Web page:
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The Toast Crumbles

As much as I love thinking and writing about this political stuff, I'm going to have to back off politics for a while. See, I've got this book I'm supposed to be writing. Farrar, Straus & Giroux paid me money and everything, and I haven't turned anything in. This is different from the funny novel and the series of short stories Will Jacobs and I have been writing together, which are both incredibly easy and fun to write. (The latter, by the way, will be posted here starting Sunday. The first four chapters of the former are already on my author page.) This one's non-fiction, and mostly serious, and so far pretty hard to get rolling. So starting tomorrow I'll be using this blog to talk about the process of writing and procrastination, to work out some difficulties with the book, and to post some excerpts and summaries so I can get your comments. Basically, it's way of getting my whole brain in one place so I can make get the thing done and into print.

But I can't set the politics aside without first going on record with my prediction for the presidential election. The polls are close now, and everyone's predicting a tough race all the way to the finish line. I'm guessing not. It'll stay close for while, maybe until after the conventions, but then the gap will widen. Right now Republicans are hanging onto the hope that because it's close now, McCain will be able to pull it out. But deep inside they're almost positive he can't. They know how anti-GOP the country is, they know the internecine Democratic annoyances won't last forever, and they know how good Obama's organization and fund-raising machine are. And a lot of Republicans aren't even sure they want him to win. I've heard it from a few conservative friends already that they'd kind of rather see Obama have to wrestle with the wreckage of the Bush administration. They're not at all sure that the party and the conservative moment will be helped in the long run by four years of a septuagenarian, erratic Republican president being pounded on by a Democratic Congress. (My Republican friends, I should note, are mostly the secular, pragmatic, smaller-government, socially liberal type. There are all those other Republicans, the Evangelicals and the anti-immigration hardliners, who half-hope McCain loses for a bunch of other reasons.)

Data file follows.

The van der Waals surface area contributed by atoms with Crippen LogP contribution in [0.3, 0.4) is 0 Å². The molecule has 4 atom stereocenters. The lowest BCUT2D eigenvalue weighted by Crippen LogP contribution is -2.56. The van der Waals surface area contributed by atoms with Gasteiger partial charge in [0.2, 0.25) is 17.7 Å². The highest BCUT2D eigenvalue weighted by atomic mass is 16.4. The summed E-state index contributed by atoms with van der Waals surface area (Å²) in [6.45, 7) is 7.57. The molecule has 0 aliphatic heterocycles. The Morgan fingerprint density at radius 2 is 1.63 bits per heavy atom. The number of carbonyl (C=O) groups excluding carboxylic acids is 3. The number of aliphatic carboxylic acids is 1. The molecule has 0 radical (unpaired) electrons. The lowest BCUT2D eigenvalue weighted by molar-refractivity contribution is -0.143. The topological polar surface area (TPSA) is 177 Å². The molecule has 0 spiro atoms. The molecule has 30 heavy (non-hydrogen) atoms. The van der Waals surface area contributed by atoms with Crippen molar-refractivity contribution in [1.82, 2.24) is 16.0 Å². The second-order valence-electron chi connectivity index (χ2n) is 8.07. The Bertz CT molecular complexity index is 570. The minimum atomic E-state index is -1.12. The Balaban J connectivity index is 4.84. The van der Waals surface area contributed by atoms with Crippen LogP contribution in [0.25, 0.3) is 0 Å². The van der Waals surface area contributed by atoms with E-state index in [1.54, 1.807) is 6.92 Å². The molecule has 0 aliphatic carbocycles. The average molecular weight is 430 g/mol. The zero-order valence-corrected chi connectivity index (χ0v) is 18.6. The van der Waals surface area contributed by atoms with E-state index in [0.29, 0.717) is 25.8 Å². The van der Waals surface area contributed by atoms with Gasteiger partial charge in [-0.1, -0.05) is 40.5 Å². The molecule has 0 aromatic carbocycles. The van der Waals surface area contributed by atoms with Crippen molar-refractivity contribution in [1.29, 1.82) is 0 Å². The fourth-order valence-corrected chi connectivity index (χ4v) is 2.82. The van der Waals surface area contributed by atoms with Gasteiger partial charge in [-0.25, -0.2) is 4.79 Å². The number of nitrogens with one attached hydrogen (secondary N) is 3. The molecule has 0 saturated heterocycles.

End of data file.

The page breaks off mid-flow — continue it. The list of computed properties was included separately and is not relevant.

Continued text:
So what's going to happen is this: Obama will increase his lead very slowly for a while, even see it dip at times, because a lot of voters still see him as unknown and underqualified or fear that he'll turn out to be too far to the left. But bit by bit he'll reassure people that he's a solid, sensible leader with no big, terrible secrets. Meanwhile, McCain will fail completely to excite his followers. His campaign will continue to fishtail because it's stuck on its anti-Obama strategy and doesn't have a clear message. The economy will remain flat, which helps the Democrats these days. Whether things get better or worse in Iraq won't matter: a downturn will make Americans more eager than ever to get our troops out; good news will support Obama's contention that it's safe now to leave. The GOP attempt to exploit our fears of terrorism will only underline their foreign policy failures thus far. As the election draws nearer, Obama's lead will keep growing incrementally.

And at some point, some "tipping point" as people like to say now, the Republican Party will begin to despair. The campaign will begin to crumble audibly. It'll be just like Dole in '96: there will be Republicans who like McCain but have absolutely no hope of him winning; and there will be Republicans raging against the party for nominating that "liberal loser" and wanting him to lose so that the hard right can take over again. Casual voters and independents will begin to pick up the smell of hopelessness around McCain and inevitability around Obama. By election day, Obama will be solidly ahead in the polls, and on the day itself his voters will turn out in a far higher percentage than McCain's. Pretty early that night, before the network projections have finished with the Central Zone, we'll know that the guard has changed for real.

And with that, I'm moving on to my book...